Council will begin to figure out how much of your money they want - not much you can do about it.

Budget 2017 ICON aaBy Pepper Parr

September 8, 2016


City council will return to meeting in the council camber – and in the very near future – they will begin to look at the budgets they have to put in place for the 2016/17 fiscal year.

The numbers available at this point in time don’t look very encouraging.


Human Resources costs are up 2.8% primarily due to increases to union and non‐union compensation.
Operating/Minor Capital Equip. The 0.6% increase is primarily due to higher electricity rates and increased costs for parts and equipment. These increases are partially offset by lower expenses on general office equipment.

Purchased Services Decrease of 0.9% is attributable to lower external service requirements. These savings are partially offset by higher computer, software and vendor hosted solutions as well as increased snow removal expenses.

Corp. Expenditures/Provisions Increase of 6.7% is mostly due to the infrastructure renewal levy and debt charges incurred for the accelerated renewal program. Additionally debt charges for the Joseph Brant Hospital are offset from the reserve fund (offset by recovery in General Revenues & Recoveries).

 Controllable Revenues are down 0.6% due to realignment of Transit Fare revenue to be in line with actual receipts, which is is partially offset by improved revenues in other services.

General Revenues & Recoveries The increase of 4.2% in General Revenues & Recoveries is mostly due to increase in Hydro dividend and Federal Grants, in addition to a recovery for debt charges from Joseph Brant Hospital reserve fund.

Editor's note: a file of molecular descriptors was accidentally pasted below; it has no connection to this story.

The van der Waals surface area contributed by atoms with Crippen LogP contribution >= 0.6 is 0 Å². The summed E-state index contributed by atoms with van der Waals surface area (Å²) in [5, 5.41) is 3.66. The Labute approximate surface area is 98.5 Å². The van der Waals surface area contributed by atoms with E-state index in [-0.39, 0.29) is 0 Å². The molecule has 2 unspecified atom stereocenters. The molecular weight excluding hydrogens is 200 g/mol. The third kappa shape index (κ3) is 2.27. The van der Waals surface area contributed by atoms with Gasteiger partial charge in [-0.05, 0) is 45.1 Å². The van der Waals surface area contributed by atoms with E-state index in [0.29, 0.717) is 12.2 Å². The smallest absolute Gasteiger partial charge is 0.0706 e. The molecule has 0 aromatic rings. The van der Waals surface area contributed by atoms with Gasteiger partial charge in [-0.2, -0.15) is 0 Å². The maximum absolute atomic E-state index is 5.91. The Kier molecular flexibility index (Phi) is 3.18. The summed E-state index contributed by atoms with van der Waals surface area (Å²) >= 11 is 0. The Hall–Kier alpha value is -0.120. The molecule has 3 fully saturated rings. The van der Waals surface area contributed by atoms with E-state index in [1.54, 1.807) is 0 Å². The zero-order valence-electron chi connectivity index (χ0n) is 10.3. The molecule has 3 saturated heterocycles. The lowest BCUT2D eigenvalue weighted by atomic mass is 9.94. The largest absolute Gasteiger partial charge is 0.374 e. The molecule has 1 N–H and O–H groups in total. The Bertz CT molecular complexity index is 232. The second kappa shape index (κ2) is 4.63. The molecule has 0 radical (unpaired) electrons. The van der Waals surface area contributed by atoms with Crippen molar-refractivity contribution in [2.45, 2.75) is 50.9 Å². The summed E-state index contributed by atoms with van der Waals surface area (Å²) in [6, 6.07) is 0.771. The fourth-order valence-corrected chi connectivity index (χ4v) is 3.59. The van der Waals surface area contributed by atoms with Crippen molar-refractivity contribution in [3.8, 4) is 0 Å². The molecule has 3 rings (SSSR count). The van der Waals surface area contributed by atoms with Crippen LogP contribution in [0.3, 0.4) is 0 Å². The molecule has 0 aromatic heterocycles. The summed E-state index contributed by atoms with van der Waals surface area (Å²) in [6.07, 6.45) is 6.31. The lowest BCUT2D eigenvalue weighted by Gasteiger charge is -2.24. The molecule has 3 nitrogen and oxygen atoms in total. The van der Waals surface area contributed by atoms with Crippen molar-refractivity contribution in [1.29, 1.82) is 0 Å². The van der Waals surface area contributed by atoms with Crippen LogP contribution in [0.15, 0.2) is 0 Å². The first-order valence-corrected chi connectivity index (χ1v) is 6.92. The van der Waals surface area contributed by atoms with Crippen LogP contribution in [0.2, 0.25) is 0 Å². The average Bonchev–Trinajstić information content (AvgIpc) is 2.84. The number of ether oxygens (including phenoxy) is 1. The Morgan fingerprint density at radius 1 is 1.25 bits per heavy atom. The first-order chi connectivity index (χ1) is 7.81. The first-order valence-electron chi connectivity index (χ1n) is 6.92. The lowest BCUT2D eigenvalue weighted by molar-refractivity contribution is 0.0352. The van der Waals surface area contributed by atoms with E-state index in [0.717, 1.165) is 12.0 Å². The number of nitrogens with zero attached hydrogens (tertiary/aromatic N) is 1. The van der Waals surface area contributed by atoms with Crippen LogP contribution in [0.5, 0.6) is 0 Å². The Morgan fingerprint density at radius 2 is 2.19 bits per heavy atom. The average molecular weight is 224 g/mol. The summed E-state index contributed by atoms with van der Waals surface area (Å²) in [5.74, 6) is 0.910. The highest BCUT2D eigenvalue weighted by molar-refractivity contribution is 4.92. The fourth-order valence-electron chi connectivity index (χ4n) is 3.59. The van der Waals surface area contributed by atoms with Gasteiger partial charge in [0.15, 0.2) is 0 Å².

Business Cases The 2016 Proposed Budget includes 16 City business cases totaling $438K. They include proposals to address climate change (stormwater water drainage), enhanced bylaw enforcement, community investment and reduced seniors’ transit fare.

Additionally there are two business cases proposed by the Burlington Performing Arts Centre totaling $188K for community engagement and enhanced customer service.

A graphic of the spending shows where the city feels they need to spend your dollars.


Infrastructure, salaries & wages and tucking money into the reserve funds are where additional funds are needed.

Increases in the 4% plus range are hard to swallow when inflation is running at less than 2%

There are going to be some interesting discussions around the council table in the months ahead.

The steps staff and council will take to get a budget passed is as follows:

  • Capital Budget Overview November 21, 2016
  • Capital Council Information Session November 24, 2016
  • Public Engagement July – November 2016
  • Capital Budget Review December 8, 2016
  • Operating Budget Overview December 8, 2016
  • Operating Council Information Session December 15, 2016
  • Council Capital Budget Approval December 19, 2016
  • Operating Budget Review January 19, 2017
  • Council Operating Budget Approval January 23, 2017getting new - yellow
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3 comments to Council will begin to figure out how much of your money they want – not much you can do about it.